Back at the Marina the girls made the most of the pool and beach while Simon and I continued on the long and never ending list of jobs to do, we’d noticed whilst on the crossing that the main sheet was tough to pull out and to re-furl, both ways requiring use of the winch. We pulled out the main sheet, the furling line is a closed loop and as we were pulling it back in it snapped. We’re pretty happy that this didn’t happen whilst out at sea and that we had the time and means to be able to figure out why it had happened, was there an issue with the line, was it incorrect technique. On closer inspection it turned out to be a bad splice on the loop. Splicing – a technique used to join rope/ropes together by interweaving the strands, this was something we needed to learn how to do so now was as good a time as ever. It all seemed simple enough but when trying it out on the line that had just snapped it proved more difficult than anticipated and the blisters were not welcome. When we spoke to the rigger who we eventually got in to help, he laughed and said using old used line is the worst thing to do, it would send the best crazy so to use new line next time and I shouldn’t have a problem.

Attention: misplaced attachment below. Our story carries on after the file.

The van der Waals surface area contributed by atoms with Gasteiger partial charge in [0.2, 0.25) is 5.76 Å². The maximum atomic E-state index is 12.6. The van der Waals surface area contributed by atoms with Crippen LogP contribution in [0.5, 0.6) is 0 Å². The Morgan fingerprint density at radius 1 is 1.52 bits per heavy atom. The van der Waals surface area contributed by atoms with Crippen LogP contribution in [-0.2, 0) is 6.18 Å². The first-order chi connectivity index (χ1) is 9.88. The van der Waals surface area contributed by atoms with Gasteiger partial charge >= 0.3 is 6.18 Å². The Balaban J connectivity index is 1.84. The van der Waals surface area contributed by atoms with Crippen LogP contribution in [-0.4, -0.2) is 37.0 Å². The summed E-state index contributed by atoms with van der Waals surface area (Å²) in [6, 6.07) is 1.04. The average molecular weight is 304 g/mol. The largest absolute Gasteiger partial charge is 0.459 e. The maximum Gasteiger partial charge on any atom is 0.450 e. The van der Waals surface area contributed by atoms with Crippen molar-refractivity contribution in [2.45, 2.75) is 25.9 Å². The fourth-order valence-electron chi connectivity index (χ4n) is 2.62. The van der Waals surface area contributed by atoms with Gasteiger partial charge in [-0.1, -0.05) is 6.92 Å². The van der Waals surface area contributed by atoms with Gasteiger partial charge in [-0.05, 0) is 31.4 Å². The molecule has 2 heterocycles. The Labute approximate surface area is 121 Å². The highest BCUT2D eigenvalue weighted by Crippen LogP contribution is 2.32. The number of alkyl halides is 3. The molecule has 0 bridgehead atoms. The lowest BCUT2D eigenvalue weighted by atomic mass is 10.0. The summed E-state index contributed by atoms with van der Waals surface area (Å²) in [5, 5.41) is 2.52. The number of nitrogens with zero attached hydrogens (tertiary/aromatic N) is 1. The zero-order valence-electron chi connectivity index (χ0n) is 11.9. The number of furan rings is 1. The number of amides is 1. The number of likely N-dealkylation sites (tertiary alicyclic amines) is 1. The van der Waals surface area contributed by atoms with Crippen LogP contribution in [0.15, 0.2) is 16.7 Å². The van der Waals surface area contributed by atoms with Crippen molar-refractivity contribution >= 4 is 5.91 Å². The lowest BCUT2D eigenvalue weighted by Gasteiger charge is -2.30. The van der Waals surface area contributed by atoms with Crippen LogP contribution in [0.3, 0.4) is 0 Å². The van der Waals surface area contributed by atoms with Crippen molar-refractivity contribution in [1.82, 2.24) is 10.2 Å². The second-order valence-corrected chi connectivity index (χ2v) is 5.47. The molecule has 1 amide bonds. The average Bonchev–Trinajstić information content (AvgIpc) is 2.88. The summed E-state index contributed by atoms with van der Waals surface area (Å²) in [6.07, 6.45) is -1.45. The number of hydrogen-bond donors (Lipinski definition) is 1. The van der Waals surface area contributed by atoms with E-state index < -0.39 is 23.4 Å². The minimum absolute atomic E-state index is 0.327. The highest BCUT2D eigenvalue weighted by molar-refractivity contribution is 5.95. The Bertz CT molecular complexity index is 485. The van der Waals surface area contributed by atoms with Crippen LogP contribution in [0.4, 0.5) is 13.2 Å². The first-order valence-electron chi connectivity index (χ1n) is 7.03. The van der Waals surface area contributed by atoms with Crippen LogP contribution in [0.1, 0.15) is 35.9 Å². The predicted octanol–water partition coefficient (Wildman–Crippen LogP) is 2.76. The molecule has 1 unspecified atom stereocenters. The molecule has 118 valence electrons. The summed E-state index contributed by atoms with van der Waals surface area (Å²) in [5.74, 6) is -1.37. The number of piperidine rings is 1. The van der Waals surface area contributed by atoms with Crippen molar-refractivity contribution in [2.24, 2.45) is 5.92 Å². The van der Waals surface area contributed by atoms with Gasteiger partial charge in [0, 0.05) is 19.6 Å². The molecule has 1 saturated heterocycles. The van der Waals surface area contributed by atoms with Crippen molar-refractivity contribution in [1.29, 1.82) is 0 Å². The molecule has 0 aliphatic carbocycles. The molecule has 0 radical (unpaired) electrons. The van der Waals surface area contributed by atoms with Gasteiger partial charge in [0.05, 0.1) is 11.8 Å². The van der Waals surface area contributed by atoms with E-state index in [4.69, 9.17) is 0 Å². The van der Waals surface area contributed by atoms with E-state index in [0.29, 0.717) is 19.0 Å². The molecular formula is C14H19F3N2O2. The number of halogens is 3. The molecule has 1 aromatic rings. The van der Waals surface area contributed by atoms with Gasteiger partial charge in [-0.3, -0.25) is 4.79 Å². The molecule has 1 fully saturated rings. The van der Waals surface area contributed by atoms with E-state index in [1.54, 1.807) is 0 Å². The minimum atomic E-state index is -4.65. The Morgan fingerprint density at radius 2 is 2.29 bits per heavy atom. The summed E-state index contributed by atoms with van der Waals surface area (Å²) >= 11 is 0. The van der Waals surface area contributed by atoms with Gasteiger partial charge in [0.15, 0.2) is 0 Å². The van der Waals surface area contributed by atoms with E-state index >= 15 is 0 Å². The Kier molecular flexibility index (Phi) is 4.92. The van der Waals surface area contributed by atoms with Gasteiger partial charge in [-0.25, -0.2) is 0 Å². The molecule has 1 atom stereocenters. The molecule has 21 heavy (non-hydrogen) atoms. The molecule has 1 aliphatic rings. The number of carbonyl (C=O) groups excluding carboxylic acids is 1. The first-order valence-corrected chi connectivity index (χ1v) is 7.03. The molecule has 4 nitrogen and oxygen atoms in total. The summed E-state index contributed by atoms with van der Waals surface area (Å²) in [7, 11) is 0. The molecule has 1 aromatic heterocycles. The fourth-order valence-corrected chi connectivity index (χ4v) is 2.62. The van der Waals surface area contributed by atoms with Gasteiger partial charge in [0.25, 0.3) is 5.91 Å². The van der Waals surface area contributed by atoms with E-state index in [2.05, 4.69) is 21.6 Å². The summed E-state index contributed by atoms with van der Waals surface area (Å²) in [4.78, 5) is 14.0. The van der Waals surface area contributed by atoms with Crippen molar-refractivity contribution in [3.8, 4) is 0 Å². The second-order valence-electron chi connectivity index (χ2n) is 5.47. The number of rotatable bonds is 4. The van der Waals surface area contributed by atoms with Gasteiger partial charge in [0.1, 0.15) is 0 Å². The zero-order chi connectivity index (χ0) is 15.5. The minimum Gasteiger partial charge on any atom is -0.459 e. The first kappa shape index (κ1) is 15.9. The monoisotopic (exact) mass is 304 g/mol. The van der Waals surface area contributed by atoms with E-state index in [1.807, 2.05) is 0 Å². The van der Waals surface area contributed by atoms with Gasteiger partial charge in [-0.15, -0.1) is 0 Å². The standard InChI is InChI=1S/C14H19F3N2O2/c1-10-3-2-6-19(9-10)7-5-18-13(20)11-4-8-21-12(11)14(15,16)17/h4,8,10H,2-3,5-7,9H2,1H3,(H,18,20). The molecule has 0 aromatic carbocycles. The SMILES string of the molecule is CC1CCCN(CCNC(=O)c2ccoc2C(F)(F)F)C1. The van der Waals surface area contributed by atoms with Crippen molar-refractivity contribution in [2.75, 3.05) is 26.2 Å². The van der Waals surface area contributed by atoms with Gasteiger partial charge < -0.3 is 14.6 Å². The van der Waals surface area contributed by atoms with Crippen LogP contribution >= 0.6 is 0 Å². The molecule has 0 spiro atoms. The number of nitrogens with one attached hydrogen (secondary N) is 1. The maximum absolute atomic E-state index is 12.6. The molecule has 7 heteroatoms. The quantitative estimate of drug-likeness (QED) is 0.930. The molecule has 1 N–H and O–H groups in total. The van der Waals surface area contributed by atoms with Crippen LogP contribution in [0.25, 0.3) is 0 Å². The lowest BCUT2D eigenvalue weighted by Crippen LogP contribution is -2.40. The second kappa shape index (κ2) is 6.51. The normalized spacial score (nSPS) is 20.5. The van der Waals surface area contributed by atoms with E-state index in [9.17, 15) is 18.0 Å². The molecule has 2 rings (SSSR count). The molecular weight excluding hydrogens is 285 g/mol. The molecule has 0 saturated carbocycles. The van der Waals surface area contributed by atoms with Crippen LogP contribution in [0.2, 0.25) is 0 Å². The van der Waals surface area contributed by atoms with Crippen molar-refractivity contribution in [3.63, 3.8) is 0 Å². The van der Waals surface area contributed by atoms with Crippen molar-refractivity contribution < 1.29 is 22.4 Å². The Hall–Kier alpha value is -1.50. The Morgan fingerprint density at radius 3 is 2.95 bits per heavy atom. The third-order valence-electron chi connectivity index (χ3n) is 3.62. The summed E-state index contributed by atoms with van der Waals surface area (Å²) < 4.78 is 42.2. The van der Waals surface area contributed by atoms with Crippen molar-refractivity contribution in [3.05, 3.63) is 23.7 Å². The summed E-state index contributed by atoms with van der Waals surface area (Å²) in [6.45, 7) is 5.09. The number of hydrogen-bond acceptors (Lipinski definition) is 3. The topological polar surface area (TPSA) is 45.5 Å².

The carpenter finished fitting the surround to the fridge to keep it locked in place, it didn’t seem too much of a job but had lasted a few days due to waiting for varnish to dry, when we received his bill though we were astounded, we’d asked initially at the start how much it was going to cost and had been told a couple hundred which seemed reasonable to us, however as daft as we can be we didn’t actually agree on a price so when we were dropped with a $700 bill we couldn’t believe it, Milton who had recommended Desmond was just as shocked and did not agree with it, didn’t think it should be that high, we questioned Desmond who tried to liken it to the cost of apples but then slipped up that he’d just booked tickets to go home and they’d cost him $700, Hmm, I wonder where he got his figure from, we felt completely ripped off but had no choice to pay up, it was a mistake that we hope we won’t repeat again.